The cast of "Zorro's Back in Town" will take the stage at Southwest High School in Bartley, Saturday, Aug. 8 at 7 p.m., with a matinee on Sunday, Aug. 9 at 2 p.m. Tickets are $6 at the door, but advance tickets are only $5; those are available at various businesses, including Bartley State Bank, Bartley Lumber, Adams Bank and Trust, Lord's of Indianola, Haag Insurance and the Southwest High School office. (Clark added that these lower-priced tickets will also be available for purchase from cast members during the Old Settlers' Days parade on Saturday.) There will also be a fundraising meal served by students of the high school from 5 to 7 p.m. on the night of the first show.

SWNCTA has a track record of putting together a variety of excellent productions, usually a musical in the spring and a play in the late summer or fall. After the success earlier this year with "The Music Man," director Don Harpst has chosen to mount the Neil Simon comedy "God's Favorite." Loosely based on the Book of Job, and written by one of the stage's eminent playwrights, it's a very funny examination of human frailty, one that also carries a surprising punch in its moving climax.

"God's Favorite" is the story of a wealthy yet fundamentally decent man named Joe Benjamin (vividly portrayed by Randy Andrews) whose world of luxury comes crashing down around him, his family (Peg Andrews, Chris Messinger, Joseph McCarty and David Sandman) and household staff (Nancy Haller-Towne and Chuck Trail) after a decidedly odd fellow named Sidney Lipton -- who claims to be a messenger of God -- breaks into the family mansion one winter's night to pass Joe the message that not only is he God's absolute favorite person on Earth, but that God and the Devil have decided to test his faith through a gauntlet of physically and emotional trials.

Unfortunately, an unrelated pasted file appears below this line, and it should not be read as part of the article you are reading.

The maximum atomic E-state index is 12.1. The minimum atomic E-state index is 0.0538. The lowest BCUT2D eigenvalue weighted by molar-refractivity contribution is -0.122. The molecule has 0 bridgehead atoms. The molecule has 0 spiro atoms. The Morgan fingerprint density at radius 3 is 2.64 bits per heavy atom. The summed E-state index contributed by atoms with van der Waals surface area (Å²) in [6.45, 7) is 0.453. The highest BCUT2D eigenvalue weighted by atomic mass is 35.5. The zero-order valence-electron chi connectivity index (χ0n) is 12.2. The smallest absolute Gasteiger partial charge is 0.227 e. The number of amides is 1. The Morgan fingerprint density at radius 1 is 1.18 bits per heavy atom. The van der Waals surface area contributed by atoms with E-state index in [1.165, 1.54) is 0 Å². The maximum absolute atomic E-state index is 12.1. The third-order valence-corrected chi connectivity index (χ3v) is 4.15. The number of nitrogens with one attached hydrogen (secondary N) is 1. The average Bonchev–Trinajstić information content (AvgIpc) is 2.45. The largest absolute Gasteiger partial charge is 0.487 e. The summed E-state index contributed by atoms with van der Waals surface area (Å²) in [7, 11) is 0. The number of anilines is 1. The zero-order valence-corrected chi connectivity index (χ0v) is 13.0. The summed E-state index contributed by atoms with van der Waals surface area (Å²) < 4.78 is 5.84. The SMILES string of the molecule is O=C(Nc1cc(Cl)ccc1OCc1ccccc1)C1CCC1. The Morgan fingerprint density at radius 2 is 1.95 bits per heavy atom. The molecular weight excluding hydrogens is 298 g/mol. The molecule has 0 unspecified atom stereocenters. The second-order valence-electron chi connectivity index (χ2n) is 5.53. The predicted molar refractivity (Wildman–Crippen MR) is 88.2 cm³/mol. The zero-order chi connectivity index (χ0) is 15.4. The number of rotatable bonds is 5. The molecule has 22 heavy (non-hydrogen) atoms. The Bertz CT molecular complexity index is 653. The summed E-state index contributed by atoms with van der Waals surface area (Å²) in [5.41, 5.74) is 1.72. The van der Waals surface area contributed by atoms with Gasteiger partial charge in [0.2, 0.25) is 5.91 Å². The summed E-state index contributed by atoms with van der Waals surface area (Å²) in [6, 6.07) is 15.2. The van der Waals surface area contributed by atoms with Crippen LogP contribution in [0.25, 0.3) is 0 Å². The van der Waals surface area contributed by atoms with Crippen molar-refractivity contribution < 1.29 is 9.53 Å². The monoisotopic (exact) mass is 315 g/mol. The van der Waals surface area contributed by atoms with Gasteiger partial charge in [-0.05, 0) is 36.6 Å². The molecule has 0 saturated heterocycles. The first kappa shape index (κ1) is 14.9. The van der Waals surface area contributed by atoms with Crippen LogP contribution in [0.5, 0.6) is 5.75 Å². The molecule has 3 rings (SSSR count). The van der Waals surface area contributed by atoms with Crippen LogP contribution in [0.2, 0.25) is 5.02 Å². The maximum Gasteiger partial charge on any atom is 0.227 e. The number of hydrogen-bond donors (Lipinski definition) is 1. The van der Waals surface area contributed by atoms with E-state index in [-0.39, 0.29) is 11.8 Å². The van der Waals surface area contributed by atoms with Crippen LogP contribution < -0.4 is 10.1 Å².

Full disclosure: I'm playing the said "odd fellow." (Is it a stretch? Some might say no.) But even if I wasn't in this show, I'd be excited about it being staged here in McCook. The cast (myself excepted) is a fine one, the technical aspects are being handled with the same level of care that SWNCTA shows are always given, and because the show is being mounted "in the round" at McCook Community College's intimate Weeth Flex Theatre, the space itself promises to elevate both the big laughs and the darker, more emotional moments of the presentation.

"God's Favorite" opens Thursday, Aug. 18 at 7:30 p.m., with additional shows on Friday and Saturday nights at the same time, as well as a Sunday matinee at 2 p.m. Advance tickets are now available for $10 at Hershberger's Music and Janssen-Kool Honda in McCook; tickets will also be available at the door, but SWNCTA is advising potential attendees that seating on show nights could be limited.

Both "Zorro's Back in Town" and "God's Favorite" promise to be excellent programs, no doubt. They're open invitations to the public to come and play, if only for a moment -- or at least to sit back and enjoy the sight of your friends and neighbors doing just that.

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Jeremy Blomstedt
The Entertainment Center